Top food safety tips on changing your food business to takeaway or delivery during Covid 19

If you own or manage a cafe/restaurant/pub until a few months ago your place was probably buzzing with customers. Due to Covid 19 business closures the doors may now be shut and the car park empty until the magic re opening date is announced. You may have thought about doing takeaway or deliveries but not taken the plunge. Or you may be doing this but just need some advice to check you are doing things properly.

Takeaway innovation

I have spoken to many food businesses who have successfully changed what they do. Now customers can order almost anything they can think of to eat for pick up or delivery. Business are trying to survive this terrible epidemic by keeping loyal customers and hopefully attracting new ones. From traditional pizza, Chinese, Indian and Fish and Chips to Sunday Roast, gourmet burgers, BBQs, and breakfasts.

Mealtimes have become very important in lockdown and is the high point of many people’s day. If we can’t go out for a meal then let the food come to us, anything to break up what feels like ‘Groundhog day’!

What must I do?

Contact your Local Authority

Let your Local Environmental Health department know  what changes you are making and when they will start- usually and email will be sufficient

Update your Food Safety Management or HACCP system

Remember you must write down the food safety risks in your business and think about what can go wrong during delivery or takeaway:

  •  Fill in the relevant sections of the safe methods in SFBBhttps://www.food.gov.uk/sites/default/files/media/document/sfbb-caterers-pack-fixed.pdf or add in a delivery and/or transport step to your existing system.
  • Consider temperature control but remember that if you deliver within a small area, for example within 30 minutes of your premises, then you could use the  2 hour rule. This means you can keep hot food out of temperature for this time while it is being delivered. It is a good idea to take and record a temperature of the food before sending it out for delivery. This is to prove it was at the right temperature before it left your premises.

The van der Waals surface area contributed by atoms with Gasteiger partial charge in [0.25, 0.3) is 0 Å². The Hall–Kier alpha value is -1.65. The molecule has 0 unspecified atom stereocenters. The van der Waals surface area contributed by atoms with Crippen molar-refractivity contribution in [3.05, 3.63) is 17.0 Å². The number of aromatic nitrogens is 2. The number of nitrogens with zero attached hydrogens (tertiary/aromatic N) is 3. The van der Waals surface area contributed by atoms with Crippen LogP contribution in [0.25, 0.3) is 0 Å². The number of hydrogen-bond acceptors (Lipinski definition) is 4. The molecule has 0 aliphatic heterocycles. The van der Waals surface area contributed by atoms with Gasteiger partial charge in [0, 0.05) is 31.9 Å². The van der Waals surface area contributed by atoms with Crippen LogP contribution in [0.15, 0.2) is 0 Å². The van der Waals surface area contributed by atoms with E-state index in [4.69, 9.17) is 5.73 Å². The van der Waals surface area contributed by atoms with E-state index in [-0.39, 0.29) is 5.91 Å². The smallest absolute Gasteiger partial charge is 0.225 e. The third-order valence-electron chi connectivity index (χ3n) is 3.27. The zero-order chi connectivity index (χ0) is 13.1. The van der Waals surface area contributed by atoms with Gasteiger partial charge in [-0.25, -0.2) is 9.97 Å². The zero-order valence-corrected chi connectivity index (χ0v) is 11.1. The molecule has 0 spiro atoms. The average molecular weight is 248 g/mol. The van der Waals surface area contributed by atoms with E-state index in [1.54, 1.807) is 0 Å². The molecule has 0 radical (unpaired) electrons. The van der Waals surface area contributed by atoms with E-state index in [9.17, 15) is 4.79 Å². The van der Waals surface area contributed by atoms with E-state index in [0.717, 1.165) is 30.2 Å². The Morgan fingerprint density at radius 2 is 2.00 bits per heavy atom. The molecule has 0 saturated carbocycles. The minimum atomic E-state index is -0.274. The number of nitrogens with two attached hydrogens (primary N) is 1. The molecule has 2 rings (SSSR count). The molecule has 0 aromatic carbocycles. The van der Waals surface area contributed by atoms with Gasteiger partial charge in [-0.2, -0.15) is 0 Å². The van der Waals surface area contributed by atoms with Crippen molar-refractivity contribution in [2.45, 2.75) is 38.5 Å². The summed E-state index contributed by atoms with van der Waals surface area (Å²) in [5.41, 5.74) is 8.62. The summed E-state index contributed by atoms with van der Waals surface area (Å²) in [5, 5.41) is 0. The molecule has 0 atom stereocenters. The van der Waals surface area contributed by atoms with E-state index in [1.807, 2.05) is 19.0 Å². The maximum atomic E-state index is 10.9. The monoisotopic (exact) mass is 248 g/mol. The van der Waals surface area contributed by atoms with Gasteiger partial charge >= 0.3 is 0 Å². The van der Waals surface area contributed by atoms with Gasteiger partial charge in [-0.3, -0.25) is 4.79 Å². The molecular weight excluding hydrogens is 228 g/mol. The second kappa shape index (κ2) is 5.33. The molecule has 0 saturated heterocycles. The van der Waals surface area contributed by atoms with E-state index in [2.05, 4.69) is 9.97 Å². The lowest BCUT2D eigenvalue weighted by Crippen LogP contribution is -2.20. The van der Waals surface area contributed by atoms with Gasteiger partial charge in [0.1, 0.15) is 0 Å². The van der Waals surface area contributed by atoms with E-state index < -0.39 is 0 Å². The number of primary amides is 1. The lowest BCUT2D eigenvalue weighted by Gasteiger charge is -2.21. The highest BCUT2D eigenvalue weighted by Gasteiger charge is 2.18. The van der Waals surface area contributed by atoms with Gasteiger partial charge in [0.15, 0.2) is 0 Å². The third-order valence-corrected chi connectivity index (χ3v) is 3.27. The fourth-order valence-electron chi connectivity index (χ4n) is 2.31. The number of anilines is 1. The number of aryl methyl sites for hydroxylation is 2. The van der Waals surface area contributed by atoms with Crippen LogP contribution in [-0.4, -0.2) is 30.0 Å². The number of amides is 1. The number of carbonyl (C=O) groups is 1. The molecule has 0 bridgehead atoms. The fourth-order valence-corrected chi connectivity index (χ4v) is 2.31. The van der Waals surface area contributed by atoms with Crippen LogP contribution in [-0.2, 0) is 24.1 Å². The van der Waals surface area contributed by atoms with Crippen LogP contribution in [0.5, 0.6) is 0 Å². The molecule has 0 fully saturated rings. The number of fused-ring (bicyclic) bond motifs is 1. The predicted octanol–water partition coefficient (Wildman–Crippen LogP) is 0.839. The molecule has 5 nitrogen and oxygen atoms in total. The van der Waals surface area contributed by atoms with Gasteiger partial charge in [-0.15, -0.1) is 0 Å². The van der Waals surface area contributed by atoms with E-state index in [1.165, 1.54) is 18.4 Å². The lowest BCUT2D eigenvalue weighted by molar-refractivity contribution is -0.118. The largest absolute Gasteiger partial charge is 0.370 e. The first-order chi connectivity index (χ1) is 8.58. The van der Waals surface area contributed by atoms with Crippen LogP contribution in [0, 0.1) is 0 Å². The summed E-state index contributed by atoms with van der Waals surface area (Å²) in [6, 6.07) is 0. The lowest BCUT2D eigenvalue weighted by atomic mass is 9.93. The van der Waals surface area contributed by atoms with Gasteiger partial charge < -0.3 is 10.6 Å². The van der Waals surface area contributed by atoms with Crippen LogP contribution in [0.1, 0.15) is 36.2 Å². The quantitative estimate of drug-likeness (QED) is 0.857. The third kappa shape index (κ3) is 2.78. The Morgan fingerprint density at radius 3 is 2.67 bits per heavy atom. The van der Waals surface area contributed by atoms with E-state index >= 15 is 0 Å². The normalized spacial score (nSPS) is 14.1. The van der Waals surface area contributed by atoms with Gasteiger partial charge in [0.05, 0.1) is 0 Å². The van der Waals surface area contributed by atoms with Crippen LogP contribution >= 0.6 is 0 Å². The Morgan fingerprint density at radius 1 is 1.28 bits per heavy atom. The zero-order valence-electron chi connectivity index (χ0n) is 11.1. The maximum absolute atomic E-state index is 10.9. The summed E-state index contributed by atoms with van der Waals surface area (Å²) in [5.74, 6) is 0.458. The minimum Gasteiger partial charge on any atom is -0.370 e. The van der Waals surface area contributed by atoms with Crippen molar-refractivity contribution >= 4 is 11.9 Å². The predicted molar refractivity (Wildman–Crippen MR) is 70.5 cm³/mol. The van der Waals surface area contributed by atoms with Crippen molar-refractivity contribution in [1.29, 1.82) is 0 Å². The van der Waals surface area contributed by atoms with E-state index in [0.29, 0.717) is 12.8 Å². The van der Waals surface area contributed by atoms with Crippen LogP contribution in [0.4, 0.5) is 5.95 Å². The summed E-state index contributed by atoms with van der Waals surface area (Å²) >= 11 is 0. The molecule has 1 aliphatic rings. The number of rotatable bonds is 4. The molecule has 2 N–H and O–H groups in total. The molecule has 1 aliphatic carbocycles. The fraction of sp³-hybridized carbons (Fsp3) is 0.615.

• Remember to do hot food checks and write them down. Make sure food is cooked to 75C or above, especially high risk food like chicken.
  • If possible cook food to order but if you do need to hot hold the food must be kept above 63C. If not it can only be held below this temperature for 2 hours (including the delivery time). Deliver food in insulated boxes or bags to keep the food hot.
  • Think about how food could become contaminated during delivery from packaging, staff and vehicles. Remember all packaging must be food grade.

Food for allergy sufferers

  • If customers are ordering off a website or over the phone you must provide allergen information upfront before they order.
  •  Label the food for an allergy sufferer being delivered or collected, for example, ‘no peanuts.’

Cleaning and handwashing

  • Make sure staff wash their hands more frequently for 20 seconds with hot water, soap and dry with disposable towels. Provide hand sanitiser for staff to use including delivery drivers but remember this is not a substitute for hand washing
  • Clean hand contact surfaces more frequently with a disinfectant, including fridge door handles, push plates and taps
  • Encourage contactless payments to avoid staff and drivers having to handle cash.

Covid 19 Risk Assessment

Finally put in place social distancing measures and complete a risk assessment. (I will give you some tips on how to put a simple Covid 19 risk assessment together in my next blog)

For more information read the Food Delivery and Takeaway Guidance from the Chartered Institute of Environmental Health https://www.cieh.org/media/4070/covid-19-food-delivery-and-takeaway-guidance.pdf?version=2

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